The total neutron energy is altered by each of the RF flippers, as shown in Fig. 1b, and may be entangled after the second RF flipper in a Greenberger-Horne-Zeilinger (GHZ) state with the path and spin subsystems by varying the frequencies of the RF flippers. The RF flippers work by exchanging a quantum of RF energy with the neutron, changing the total energy of the neutron at the same time as they flip the spin state from up to down or vice versa. There are three well-defined total energy phases, one between each adjacent pair of RF flippers, which sum to a total energy phase γ = γ1 + γ2 + γ3 [see Methods]. When the four RF flippers are set to the same frequency ω, γ1 = −γ3 and γ2 = 0 leaving the energy state unentangled, so the neutron is in the spin and path entangled Bell state \(|{\mathrm{\Psi }}_{{\mathrm{Bell}}}\rangle = \frac{1}{{\sqrt 2 }}(| \uparrow 1 \rangle + | \downarrow 2 \rangle)\) after the second RF flipper. To entangle the energy, RF flippers 2 and 3 are set to frequencies of ω − Δ and ω + Δ respectively so that γ2 is non-zero, leading to a net difference in the energy phase between the spin states. The energy subsystem is denoted by \(|E_ + \rangle\) and \(|E_ - \rangle\), where E± = E0 ± ħΔ, \(E_0 = h^2/\left( {2m_n\lambda _n^2} \right),\) and mn is the neutron mass. This gives a triply entangled GHZ state \(|{\mathrm{\Psi }}_{{\mathrm{GHZ}}}\rangle = \frac{1}{{\sqrt 2 }}(| \uparrow 1E_ - \rangle + | \downarrow 2E_ + \rangle )\)17. The contextual realities for both the Bell state and the GHZ state can be tested with the Larmor instrument.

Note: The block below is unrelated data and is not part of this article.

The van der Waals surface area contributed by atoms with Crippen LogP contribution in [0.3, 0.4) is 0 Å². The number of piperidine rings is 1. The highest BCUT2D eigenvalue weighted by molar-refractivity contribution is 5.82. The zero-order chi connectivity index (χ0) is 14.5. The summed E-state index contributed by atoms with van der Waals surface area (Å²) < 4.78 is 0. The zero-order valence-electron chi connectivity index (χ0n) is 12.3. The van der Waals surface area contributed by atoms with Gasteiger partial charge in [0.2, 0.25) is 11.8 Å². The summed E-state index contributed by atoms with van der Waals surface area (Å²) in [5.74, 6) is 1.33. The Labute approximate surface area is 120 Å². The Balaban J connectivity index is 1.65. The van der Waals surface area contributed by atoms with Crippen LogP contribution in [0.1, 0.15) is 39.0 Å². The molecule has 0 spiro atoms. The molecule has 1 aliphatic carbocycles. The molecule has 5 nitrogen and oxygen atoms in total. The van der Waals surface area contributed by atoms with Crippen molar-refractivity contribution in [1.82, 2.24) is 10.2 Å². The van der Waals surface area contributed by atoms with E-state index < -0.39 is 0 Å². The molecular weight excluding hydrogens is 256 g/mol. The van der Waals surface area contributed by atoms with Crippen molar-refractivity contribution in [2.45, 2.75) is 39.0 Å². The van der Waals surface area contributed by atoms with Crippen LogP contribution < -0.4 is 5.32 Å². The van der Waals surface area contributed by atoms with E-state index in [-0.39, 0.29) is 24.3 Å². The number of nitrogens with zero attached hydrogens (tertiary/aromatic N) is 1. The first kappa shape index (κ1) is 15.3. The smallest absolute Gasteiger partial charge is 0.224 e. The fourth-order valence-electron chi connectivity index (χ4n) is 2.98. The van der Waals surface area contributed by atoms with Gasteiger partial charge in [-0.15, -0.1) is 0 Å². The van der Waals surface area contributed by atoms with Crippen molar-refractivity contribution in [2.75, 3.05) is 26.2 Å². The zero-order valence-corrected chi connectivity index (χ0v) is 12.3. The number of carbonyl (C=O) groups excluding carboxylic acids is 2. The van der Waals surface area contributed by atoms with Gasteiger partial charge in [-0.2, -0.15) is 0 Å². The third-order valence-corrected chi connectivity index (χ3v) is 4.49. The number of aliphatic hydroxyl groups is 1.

Entangling spin and path

The first series of measurements were performed on the two-subsystem entangled Bell state (Δ = 0) so that only the neutron spin and path were entangled. The beam intensity was measured for a range of spin and path phases, as shown by the black circles in Fig. 2a. The values of the spin and path phases were determined by fitting the measured neutron polarization P as a function of neutron wavelength (λn)18 to the function \(P(\lambda _n) = P_0(\lambda _n){\mathrm{cos}}\left( {\left[ {a - a_0} \right]\lambda _n + b\lambda _n^3 + \varphi _0} \right)\) where P0(λn) is the beam polarization with α = χ = 0 and a0 as well as φ0 are constant correction terms (see Methods). n and \(b\lambda _n^3\) yield α and χ respectively at any neutron wavelength. The intensity dependence on the spin and path phases is shown in Fig. 2b. The intensity/spin/path dataset is fit by the function: N = A × cos(α + χ) + B, where N is the neutron intensity, and A and B are the amplitude and background respectively. Figure 2c shows this function fits the data well.

Fig. 2: Measured path and spin phases.
figure 2

a The black circles indicate the path and spin phases where measurements were taken at a neutron wavelength of 0.4 nm. The colored stripes illustrate the cosine curve fitted to the data. b 3D view of the normalized intensities (black circles) plotted against the path and spin phases and fitted by a cosine fitting function. c Measured intensities and the fitted cosine function plotted against the sum of path and spin phase. Error bars, representing standard deviations derived from counting statistics, are the size of the markers or smaller.